19. Gerhard Sorger, 2011. "Horizontal Innovations with Endogenous Quality Choice," Economica, London School of Economics and Political Science, vol. 78(312), pages 697-722, October.
    20. Peter Howitt, 2000. "Endogenous Growth and Cross-Country Income Differences," American Economic Review, American Economic Association, vol. 90(4), pages 829-846, September.
    21. Juan Carlos Hallak & Peter K. Schott, 2011. "Estimating Cross-Country Differences in Product Quality," The Quarterly Journal of Economics, Oxford University Press, vol. 126(1), pages 417-474.
    Full references (including those not matched with items on IDEAS)

    Citations

    Citations are extracted by the CitEc Project, subscribe to its RSS feed for this item.
    as


    Cited by:

    1. Guido Cozzi & Giammario Impullitti, 2016. "Globalization and Wage Polarization," The Review of Economics and Statistics, MIT Press, vol. 98(5), pages 984-1000, December.
    2. Guido Cozzi & Giammario Impullitti, 2014. "Globalization, Wage Polarization, and the Unstable Great Ratio," Discussion Papers 2014/13, University of Nottingham, Centre for Finance, Credit and Macroeconomics (CFCM).
    3. Batabyal, Amitrajeet & Nijkamp, Peter, 2014. "Some properties of the technology gap between leading and lagging regions," MPRA Paper 71596, University Library of Munich, Germany.
    4. Kamal Saggi, 2016. "Trade, Intellectual Property Rights, and the World Trade Organization," Vanderbilt University Department of Economics Working Papers 16-00014, Vanderbilt University Department of Economics.
    5. Triulzi, G., 2014. "Technology life cycle and specialization patterns of latecomer countries: The case of the semiconductor industry," MERIT Working Papers 012, United Nations University - Maastricht Economic and Social Research Institute on Innovation and Technology (MERIT).
    6. Hélène LATZER & Alexandre SIMONS, 2014. "Income distribution, multi-quality firms and patterns of trade," Discussion Papers (IRES - Institut de Recherches Economiques et Sociales) 2014003, Université catholique de Louvain, Institut de Recherches Economiques et Sociales (IRES).
    7. Eugene Beaulieu & Shan Wan, "undated". "International Technology Diffusion via Goods Trade: Theory and Evidence from China," Working Papers 2016-38, Department of Economics, University of Calgary, revised 12 Aug 2016.

    More about this item

    Keywords

    North–South trade; Quality heterogeneity; Endogenous growth; Innovation and imitation; Intellectual Property Rights;

    JEL classification:

    • F12 - International Economics - - Trade - - - Models of Trade with Imperfect Competition and Scale Economies; Fragmentation
    • F43 - International Economics - - Macroeconomic Aspects of International Trade and Finance - - - Economic Growth of Open Economies
    • O31 - Economic Development, Innovation, Technological Change, and Growth - - Innovation; Research and Development; Technological Change; Intellectual Property Rights - - - Innovation and Invention: Processes and Incentives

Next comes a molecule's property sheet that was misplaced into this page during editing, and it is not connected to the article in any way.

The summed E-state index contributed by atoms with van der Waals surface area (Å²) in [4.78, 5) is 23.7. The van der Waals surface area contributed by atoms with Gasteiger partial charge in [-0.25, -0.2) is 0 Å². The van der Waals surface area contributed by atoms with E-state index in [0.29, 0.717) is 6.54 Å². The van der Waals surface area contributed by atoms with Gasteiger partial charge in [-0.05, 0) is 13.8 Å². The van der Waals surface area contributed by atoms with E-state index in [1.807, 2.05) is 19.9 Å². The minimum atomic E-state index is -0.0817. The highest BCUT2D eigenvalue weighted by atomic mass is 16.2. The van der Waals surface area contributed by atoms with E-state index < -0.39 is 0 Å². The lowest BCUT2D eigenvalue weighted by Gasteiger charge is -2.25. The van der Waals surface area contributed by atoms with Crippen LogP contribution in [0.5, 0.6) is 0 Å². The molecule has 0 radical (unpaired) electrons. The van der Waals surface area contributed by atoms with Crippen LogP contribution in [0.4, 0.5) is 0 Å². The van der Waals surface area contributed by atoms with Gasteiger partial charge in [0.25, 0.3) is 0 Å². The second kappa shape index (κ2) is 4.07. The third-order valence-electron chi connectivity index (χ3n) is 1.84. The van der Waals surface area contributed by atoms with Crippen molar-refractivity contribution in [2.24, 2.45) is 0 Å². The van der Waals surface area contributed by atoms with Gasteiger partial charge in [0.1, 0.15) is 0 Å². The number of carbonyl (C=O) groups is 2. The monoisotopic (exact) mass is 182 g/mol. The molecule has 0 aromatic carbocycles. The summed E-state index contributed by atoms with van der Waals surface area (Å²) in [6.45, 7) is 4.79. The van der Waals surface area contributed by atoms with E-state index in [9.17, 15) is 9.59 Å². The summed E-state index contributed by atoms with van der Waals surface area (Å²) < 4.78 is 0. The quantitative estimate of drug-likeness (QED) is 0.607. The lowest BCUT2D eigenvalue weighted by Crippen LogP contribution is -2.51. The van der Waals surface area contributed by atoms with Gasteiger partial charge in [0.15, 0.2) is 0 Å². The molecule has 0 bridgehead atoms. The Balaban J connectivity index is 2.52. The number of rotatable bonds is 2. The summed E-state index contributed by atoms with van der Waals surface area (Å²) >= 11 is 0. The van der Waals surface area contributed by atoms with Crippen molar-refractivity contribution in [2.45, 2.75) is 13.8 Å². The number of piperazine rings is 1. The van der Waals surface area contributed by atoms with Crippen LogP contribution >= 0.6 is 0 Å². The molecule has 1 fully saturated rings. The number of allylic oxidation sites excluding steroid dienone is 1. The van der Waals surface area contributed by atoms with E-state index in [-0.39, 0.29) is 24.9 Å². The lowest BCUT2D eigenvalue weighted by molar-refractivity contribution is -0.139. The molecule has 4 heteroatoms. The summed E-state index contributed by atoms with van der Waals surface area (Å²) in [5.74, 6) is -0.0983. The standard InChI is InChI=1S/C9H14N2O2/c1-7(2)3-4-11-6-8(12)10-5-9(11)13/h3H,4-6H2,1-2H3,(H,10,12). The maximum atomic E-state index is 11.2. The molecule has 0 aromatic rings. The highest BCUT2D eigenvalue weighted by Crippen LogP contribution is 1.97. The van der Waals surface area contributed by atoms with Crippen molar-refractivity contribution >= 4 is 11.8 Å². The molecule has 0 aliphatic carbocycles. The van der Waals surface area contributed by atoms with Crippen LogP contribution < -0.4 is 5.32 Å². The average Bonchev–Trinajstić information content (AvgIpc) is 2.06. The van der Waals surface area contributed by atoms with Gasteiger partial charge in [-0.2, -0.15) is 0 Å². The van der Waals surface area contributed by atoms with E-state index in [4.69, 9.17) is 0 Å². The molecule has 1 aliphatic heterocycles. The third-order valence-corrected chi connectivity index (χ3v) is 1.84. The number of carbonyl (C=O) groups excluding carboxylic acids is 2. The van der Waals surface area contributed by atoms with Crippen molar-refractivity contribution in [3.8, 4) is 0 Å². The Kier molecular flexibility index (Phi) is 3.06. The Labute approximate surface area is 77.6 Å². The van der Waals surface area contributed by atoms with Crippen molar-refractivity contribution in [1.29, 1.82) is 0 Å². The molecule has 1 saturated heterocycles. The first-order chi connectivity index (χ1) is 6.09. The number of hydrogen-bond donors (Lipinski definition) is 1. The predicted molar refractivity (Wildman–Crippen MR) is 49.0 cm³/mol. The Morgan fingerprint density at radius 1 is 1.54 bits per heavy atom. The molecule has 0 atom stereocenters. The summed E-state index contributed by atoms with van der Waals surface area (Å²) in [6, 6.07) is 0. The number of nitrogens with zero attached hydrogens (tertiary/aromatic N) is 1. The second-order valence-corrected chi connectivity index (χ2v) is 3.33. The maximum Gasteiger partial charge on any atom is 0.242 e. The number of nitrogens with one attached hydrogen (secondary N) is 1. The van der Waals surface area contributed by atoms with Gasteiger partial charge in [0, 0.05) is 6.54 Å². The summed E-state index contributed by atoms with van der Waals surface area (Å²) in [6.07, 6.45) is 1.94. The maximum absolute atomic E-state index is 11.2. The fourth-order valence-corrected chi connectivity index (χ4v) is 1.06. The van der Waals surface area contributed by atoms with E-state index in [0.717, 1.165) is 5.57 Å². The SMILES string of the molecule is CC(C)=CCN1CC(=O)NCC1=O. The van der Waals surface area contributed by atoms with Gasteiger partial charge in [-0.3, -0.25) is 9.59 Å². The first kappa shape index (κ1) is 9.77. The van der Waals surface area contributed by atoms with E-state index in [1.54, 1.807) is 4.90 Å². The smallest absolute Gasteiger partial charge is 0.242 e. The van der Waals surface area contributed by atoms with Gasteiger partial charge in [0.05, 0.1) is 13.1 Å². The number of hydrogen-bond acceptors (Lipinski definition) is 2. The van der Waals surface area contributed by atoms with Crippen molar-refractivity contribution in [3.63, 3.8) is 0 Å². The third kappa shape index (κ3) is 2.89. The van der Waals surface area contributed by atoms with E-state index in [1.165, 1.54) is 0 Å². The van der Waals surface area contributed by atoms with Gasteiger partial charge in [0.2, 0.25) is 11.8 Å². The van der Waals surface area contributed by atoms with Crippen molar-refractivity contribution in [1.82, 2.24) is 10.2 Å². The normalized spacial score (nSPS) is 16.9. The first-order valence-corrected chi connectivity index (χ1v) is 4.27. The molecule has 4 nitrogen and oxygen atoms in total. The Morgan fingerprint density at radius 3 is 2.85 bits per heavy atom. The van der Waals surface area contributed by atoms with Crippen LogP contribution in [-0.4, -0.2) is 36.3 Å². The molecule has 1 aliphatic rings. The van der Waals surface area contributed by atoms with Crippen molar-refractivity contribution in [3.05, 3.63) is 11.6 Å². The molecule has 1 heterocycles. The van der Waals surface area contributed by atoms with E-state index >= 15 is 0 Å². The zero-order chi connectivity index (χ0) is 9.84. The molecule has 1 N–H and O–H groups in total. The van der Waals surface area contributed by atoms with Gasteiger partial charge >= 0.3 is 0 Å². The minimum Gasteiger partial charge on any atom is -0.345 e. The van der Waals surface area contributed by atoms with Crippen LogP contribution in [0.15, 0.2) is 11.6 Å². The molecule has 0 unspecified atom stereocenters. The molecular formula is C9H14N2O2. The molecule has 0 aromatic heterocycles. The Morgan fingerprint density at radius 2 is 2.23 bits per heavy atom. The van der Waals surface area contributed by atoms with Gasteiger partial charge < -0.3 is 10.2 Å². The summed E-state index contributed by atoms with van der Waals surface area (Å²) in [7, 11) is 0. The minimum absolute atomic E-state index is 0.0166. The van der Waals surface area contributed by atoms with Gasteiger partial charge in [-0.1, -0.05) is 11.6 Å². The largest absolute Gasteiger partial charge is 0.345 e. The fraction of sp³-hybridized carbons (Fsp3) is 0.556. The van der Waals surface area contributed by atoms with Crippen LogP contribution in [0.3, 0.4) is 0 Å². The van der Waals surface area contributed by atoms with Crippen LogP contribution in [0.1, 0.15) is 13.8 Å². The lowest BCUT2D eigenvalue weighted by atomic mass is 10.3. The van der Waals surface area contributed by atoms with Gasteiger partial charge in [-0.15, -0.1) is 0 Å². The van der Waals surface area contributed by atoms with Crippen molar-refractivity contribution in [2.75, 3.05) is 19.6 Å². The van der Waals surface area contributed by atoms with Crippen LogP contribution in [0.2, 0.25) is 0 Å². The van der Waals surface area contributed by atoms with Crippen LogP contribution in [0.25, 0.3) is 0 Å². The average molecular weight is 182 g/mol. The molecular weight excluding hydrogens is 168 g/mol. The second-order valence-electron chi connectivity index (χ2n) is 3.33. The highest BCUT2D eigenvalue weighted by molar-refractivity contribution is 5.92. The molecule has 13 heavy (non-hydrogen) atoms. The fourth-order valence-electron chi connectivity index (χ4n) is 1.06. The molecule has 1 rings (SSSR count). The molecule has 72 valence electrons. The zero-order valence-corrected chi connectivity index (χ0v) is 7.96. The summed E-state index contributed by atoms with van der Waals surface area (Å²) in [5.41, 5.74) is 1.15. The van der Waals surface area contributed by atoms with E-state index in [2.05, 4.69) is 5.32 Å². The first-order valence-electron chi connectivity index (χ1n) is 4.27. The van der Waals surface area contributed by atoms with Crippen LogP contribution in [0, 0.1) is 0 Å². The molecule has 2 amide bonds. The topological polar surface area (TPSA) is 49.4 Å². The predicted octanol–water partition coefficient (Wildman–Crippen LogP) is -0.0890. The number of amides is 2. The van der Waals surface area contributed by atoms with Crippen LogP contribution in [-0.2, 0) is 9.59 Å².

• O33 - Economic Development, Innovation, Technological Change, and Growth - - Innovation; Research and Development; Technological Change; Intellectual Property Rights - - - Technological Change: Choices and Consequences; Diffusion Processes
    • O34 - Economic Development, Innovation, Technological Change, and Growth - - Innovation; Research and Development; Technological Change; Intellectual Property Rights - - - Intellectual Property and Intellectual Capital

    Statistics

    Access and download statistics

    Corrections

    All material on this site has been provided by the respective publishers and authors. You can help correct errors and omissions. When requesting a correction, please mention this item's handle: RePEc:eee:inecon:v:87:y:2012:i:2:p:365-376. See general information about how to correct material in RePEc.

    For technical questions regarding this item, or to correct its authors, title, abstract, bibliographic or download information, contact: (Dana Niculescu). General contact details of provider: http://www.elsevier.com/locate/inca/505552 .

    If you have authored this item and are not yet registered with RePEc, we encourage you to do it here. This allows to link your profile to this item. It also allows you to accept potential citations to this item that we are uncertain about.

    If CitEc recognized a reference but did not link an item in RePEc to it, you can help with this form .

    If you know of missing items citing this one, you can help us creating those links by adding the relevant references in the same way as above, for each refering item. If you are a registered author of this item, you may also want to check the "citations" tab in your RePEc Author Service profile, as there may be some citations waiting for confirmation.

    Please note that corrections may take a couple of weeks to filter through the various RePEc services.

    IDEAS is a RePEc service hosted by the Research Division of the Federal Reserve Bank of St. Louis . RePEc uses bibliographic data supplied by the respective publishers.